Express Scripts looks to force Gilead to cut price of Sovaldi


Express Scripts (ESRX) plans to ask its clients, which include employers, health insurance plans and government agencies, to join a group that would stop using Gilead's (GILD) Sovaldi treatment for Hepatitis C once the FDA has approved rival drugs.

Express Scripts has already said it could block reimbursement for Sovaldi once other therapies are on the market, which could come next year.

Gilead has come under intense criticism for charging $84,000 for a 12-week course of Sovaldi.

Express Scripts' annual Drug Trend Report estimates that spending on specialty drugs such as Sovaldi increased 14% in 2013 and forecasts it will jump a further 63% by the end of 2016.

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Comments (23)
  • 13302632
    , contributor
    Comments (1772) | Send Message
     
    Its a cure. I really don't get it. What does chemo for cancer treatments cost? $84000 is a very effective price for a cure. Is it that express scripts doesn't want to sell something that they can't markup hugely and will make little profit because of its limited course?

     

    Competition and a natural decay of price (once investment is recovered) will both lower future price of Sovaldi without any special measures. I doubt competitors are going to sell a lot cheaper until they recover their investment as well. I think this is yet more grandstanding without substance behind it. Nevertheless, it is more bad publicity for Gilead when people should be talking about lives saved and good publicity from the release of this breakthrough drug.

     

    I believe the problem in calculating cost, is that people are not figuring future cost savings because it is a cure. Insurance funding should be able to justify borrowing against future saved monies to pay the present fee. It is like buying an annuity that will return ongoing benefits. Insurance companies are fully capable of making this tradeoff and amortizing the cost, but it is not in their interest to educate the public on this.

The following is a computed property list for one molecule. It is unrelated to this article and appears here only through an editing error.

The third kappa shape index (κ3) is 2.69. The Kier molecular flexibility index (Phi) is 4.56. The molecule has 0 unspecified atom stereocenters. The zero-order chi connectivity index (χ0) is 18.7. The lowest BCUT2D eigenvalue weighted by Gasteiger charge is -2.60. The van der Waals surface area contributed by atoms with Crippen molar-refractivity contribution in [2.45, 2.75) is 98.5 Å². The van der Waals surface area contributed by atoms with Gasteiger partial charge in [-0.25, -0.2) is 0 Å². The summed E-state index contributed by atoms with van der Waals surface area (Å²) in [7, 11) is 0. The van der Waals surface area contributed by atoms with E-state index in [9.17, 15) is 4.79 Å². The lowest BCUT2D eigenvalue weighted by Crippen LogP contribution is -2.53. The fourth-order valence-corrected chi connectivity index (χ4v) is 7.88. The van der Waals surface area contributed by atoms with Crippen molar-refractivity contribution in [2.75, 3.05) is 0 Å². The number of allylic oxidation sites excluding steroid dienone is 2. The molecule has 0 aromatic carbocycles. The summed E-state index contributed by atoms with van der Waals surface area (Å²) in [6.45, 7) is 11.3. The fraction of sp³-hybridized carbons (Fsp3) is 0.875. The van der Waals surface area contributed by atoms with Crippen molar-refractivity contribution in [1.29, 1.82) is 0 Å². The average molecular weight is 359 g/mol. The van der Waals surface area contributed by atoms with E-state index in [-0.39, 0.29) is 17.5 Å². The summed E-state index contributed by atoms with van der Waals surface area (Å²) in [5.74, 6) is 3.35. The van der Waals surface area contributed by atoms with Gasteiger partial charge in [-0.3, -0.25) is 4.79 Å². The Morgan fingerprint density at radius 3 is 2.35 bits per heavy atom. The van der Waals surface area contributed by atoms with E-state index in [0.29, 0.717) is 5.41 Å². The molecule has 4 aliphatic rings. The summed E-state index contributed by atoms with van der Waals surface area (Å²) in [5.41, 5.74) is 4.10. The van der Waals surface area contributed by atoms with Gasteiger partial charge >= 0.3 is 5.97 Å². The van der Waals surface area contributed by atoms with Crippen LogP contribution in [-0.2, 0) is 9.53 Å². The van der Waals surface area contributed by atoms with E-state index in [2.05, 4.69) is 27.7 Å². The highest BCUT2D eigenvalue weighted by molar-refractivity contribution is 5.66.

Ironically, as it exist now if you pay even more for ongoing treatment of chronic illness for years and ultimately potential liver damage and transplant that cost is OK.
    8 Apr 2014, 08:32 AM Reply Like
  • Rondor1
    , contributor
    Comments (36) | Send Message
     
    Dont ask a politician or the person paying the bill to use logic. One only cares to remain in power and the other is nothing more than a capitalist on the buying end.
    8 Apr 2014, 08:38 AM Reply Like
  • Brunello52
    , contributor
    Comments (38) | Send Message
     
    This is just an opinion! Maybe...Express Scripts doesn't want a cure. Cure the disease, and they lose a customer. There's more greed, I mean profit, if you can sell someone a maintence drug for the rest of their lives. I know this is an appalling and disgusing theory on my part, but that's life, or should I say that's business. I remember many years ago, while in college for engineering, my professor said the automobile industry can build a car engine (titanium) that would last a life time. But the industry wants your engine to fail every 5 - 10 years; so they can sell you another one!